How a 35-year-old weed smoker behind 10 million scam calls made his fortune #35yearold #weed #smoker #million #scam #calls #fortune #englishheadline


Tejay Fletcher, who founded the iSpoof website, was jailed for 13 years and four months - PA

Tejay Fletcher, who founded the iSpoof website, was jailed for 13 years and four months – PA

Millions of people get phone calls from scammers and wonder who is at the other end.

Now we know: rather than someone in a call centre far away, a “bright young man” living in a lush flat in London has been unmasked as the mastermind behind so many of these calls.

Tejay Fletcher’s trial exposed how criminals with a simple website bypassed police, phone operators and banks to facilitate “fraud on an industrial scale”, scamming victims out of £100m of their hard earned cash.

Fletcher, 35, who ran the website, was jailed for 13 years and four months earlier this week following his arrest in 2019 in what is the biggest anti-fraud operation mounted in the UK.

The website allowed criminals to disguise their phone numbers in a process known as “spoofing” and trick unsuspecting people to believe they were being called by their bank or other institutions.

Fletcher’s luxury lifestyle

When police arrested Fletcher and raided his home, a rented east London apartment with views of the Royal Victoria Dock and the City skyline, they found riches including a £230,000 Lamborghini, two Range Rovers worth £120,000 and an £11,000 Rolex.

A Lamborghini Urus worth £230,000 were among the riches owned by Tejay Fletcher - Metropolitan Police/PA

A Lamborghini Urus worth £230,000 were among the riches owned by Tejay Fletcher – Metropolitan Police/PA

There was also a money counter, jewellery, and an Audemars Piguet watch which appeared to be fake.

It was a far cry from the early years of his life, which he spent in a succession of foster homes, according to his lawyer.

The son of a single mother who “simply was unable to cope”, his pathway to criminality was lined with stolen cars and the consumption of cannabis, Southwark Crown Court heard.

In 2020, he co-founded, which he built into what he called “the most sophisticated client spoofing platform available”, allowing scammers to change the number or identity displayed when they made calls so they appeared to be calling from a trusted organisation, often a bank or a bank’s fraud department.

After he earned nearly £2m in profits, police finally caught him and brought down the site.

His website was used for a large proportion of fraudulent activity in the UK – but copycats have since taken its place, and others are still falling victim to these types of scams, experts have warned.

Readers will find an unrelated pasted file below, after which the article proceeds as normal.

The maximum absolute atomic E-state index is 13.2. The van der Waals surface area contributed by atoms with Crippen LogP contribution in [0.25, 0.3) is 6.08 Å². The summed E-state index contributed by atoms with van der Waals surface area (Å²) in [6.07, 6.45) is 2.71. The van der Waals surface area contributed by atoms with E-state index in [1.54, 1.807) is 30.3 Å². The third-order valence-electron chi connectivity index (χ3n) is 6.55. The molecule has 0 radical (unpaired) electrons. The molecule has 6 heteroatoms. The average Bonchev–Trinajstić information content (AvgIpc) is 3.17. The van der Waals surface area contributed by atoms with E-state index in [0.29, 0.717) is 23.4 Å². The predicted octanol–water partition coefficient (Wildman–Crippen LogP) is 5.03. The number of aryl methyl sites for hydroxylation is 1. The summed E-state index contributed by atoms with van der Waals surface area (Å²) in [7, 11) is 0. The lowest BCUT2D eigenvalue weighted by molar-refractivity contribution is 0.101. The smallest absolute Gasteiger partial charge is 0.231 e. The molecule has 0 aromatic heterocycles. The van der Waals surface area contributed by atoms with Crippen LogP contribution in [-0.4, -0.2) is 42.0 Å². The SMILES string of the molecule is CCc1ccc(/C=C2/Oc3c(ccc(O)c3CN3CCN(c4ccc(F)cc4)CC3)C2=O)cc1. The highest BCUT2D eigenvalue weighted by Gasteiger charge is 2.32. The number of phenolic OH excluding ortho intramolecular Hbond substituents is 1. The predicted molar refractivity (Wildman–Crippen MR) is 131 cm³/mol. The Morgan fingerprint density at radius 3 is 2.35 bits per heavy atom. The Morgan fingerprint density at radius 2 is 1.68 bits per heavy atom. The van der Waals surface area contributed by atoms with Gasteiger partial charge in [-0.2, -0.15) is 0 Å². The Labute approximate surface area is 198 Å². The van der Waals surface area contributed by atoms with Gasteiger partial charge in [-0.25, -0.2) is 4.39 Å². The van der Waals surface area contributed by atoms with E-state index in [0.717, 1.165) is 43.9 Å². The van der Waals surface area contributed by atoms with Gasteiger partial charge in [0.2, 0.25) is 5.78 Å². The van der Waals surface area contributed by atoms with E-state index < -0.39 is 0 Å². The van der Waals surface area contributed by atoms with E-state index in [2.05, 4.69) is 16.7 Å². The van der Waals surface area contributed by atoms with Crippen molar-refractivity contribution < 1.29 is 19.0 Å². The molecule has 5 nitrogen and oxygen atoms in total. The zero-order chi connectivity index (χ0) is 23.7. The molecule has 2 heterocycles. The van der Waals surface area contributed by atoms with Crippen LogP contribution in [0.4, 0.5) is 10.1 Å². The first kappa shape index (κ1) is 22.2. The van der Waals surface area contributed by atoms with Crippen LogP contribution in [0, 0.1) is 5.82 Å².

How victims were scammed

The number of people using iSpoof swelled to 69,000 at its peak, with as many as 20 people per minute targeted by callers using the site.

More than 10 million fraudulent calls were made using iSpoof in the year to August 2022 – 3.5 million of them in the UK, the prosecution said.  More than 200,000 victims in the UK – many of them elderly – lost £43m, while global losses exceeded £100m.

For a basic subscription fee of £150 a month, users got a set number of minutes to make automated bot calls using the website or app version. They could then pay extra for additional features, leading to packages worth hundreds, even thousands of pounds a month.

The website iSpoof facilitated 10 million fraudulent calls, the police estimate - Metropolitan Police/PA

The website iSpoof facilitated 10 million fraudulent calls, the police estimate – Metropolitan Police/PA

Users could only pay via Bitcoin – a currency favoured by many criminals because it is more difficult to trace payments.

Often, victims would get an automated call prompting them to confirm a transaction on an account.

The website allowed them to intercept one-time passwords, which were “ironically” introduced by banks to increase their security measures, noted John Ojakovoh, prosecuting.

iSpoof offered scammers extra features that allowed victims to type in a telephone pincode after being prompted to do so by an automated call.

Users could also pay for the ability to monitor calls live, or place calls pretending to be from an establishment that had old card details on file and wanted new ones.

Scammers could control what the automated call would say to recipients and access tools such as voice recognition.

As part of its marketing, iSpoof promised users security and anonymity. They were told call logs and IP addresses were not stored, so their “tracks were covered”.

Typically, scammers would already have some bank details about their victims, often obtained through the use of smishing – bulk fake texts sent to people – or purchased elsewhere online.

The Telegram channel

iSpoof had a channel on Telegram, a social media platform, which it used to communicate with its customers and promote itself, the prosecution said.

The Telegram channel also displayed advertisements from companies selling bank details.

Fletcher would use it to conduct “market research”, running polls to find out which features users wanted most.

Other posts “encouraged” scammers to defraud people, the prosecution said. In a post in January 2022, Fletcher wished customers a “Happy New Year”, writing: “All back to work, back to getting that bag. Make this year special, stack those Satoshis [a reference to the supposed inventor of Bitcoin].”